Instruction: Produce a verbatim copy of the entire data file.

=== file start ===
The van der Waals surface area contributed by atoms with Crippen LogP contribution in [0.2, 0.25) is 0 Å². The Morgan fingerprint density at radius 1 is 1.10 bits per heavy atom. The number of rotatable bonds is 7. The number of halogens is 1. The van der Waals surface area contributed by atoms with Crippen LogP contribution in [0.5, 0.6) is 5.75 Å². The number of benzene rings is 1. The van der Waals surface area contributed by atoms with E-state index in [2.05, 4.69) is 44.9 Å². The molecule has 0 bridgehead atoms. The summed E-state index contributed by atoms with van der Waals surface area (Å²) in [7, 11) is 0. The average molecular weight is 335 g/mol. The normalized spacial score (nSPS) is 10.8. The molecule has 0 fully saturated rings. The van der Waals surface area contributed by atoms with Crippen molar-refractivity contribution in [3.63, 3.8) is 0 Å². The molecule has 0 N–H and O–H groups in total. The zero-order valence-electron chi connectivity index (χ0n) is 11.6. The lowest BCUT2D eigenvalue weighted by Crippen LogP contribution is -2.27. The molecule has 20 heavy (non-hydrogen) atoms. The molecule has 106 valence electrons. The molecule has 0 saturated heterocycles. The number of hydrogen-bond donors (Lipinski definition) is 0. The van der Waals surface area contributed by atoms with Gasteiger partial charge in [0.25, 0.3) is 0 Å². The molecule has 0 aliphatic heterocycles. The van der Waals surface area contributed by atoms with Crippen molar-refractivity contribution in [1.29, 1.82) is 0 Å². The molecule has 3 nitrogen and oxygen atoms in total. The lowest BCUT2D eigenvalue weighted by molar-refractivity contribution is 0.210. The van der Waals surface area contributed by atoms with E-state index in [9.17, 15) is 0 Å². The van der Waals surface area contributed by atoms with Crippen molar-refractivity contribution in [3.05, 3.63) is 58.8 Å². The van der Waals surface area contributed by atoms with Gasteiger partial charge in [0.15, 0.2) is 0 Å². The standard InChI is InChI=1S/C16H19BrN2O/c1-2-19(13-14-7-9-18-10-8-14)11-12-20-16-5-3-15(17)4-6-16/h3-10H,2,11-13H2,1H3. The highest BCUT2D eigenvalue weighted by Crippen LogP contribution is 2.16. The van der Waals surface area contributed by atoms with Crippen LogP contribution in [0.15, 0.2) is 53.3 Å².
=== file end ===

The van der Waals surface area contributed by atoms with Crippen LogP contribution in [0.2, 0.25) is 0 Å². The Morgan fingerprint density at radius 1 is 1.10 bits per heavy atom. The number of rotatable bonds is 7. The number of halogens is 1. The van der Waals surface area contributed by atoms with Crippen LogP contribution in [0.5, 0.6) is 5.75 Å². The number of benzene rings is 1. The van der Waals surface area contributed by atoms with E-state index in [2.05, 4.69) is 44.9 Å². The molecule has 0 bridgehead atoms. The summed E-state index contributed by atoms with van der Waals surface area (Å²) in [7, 11) is 0. The average molecular weight is 335 g/mol. The normalized spacial score (nSPS) is 10.8. The molecule has 0 fully saturated rings. The van der Waals surface area contributed by atoms with Crippen molar-refractivity contribution in [3.63, 3.8) is 0 Å². The molecule has 0 N–H and O–H groups in total. The zero-order valence-electron chi connectivity index (χ0n) is 11.6. The lowest BCUT2D eigenvalue weighted by Crippen LogP contribution is -2.27. The molecule has 20 heavy (non-hydrogen) atoms. The molecule has 106 valence electrons. The molecule has 0 saturated heterocycles. The number of hydrogen-bond donors (Lipinski definition) is 0. The van der Waals surface area contributed by atoms with Gasteiger partial charge in [0.25, 0.3) is 0 Å². The molecule has 0 aliphatic heterocycles. The van der Waals surface area contributed by atoms with Crippen molar-refractivity contribution in [1.29, 1.82) is 0 Å². The molecule has 3 nitrogen and oxygen atoms in total. The lowest BCUT2D eigenvalue weighted by molar-refractivity contribution is 0.210. The van der Waals surface area contributed by atoms with E-state index in [9.17, 15) is 0 Å². The van der Waals surface area contributed by atoms with Crippen molar-refractivity contribution in [3.05, 3.63) is 58.8 Å². The van der Waals surface area contributed by atoms with Gasteiger partial charge in [0.15, 0.2) is 0 Å². The standard InChI is InChI=1S/C16H19BrN2O/c1-2-19(13-14-7-9-18-10-8-14)11-12-20-16-5-3-15(17)4-6-16/h3-10H,2,11-13H2,1H3. The highest BCUT2D eigenvalue weighted by Crippen LogP contribution is 2.16. The van der Waals surface area contributed by atoms with Crippen LogP contribution in [0.15, 0.2) is 53.3 Å².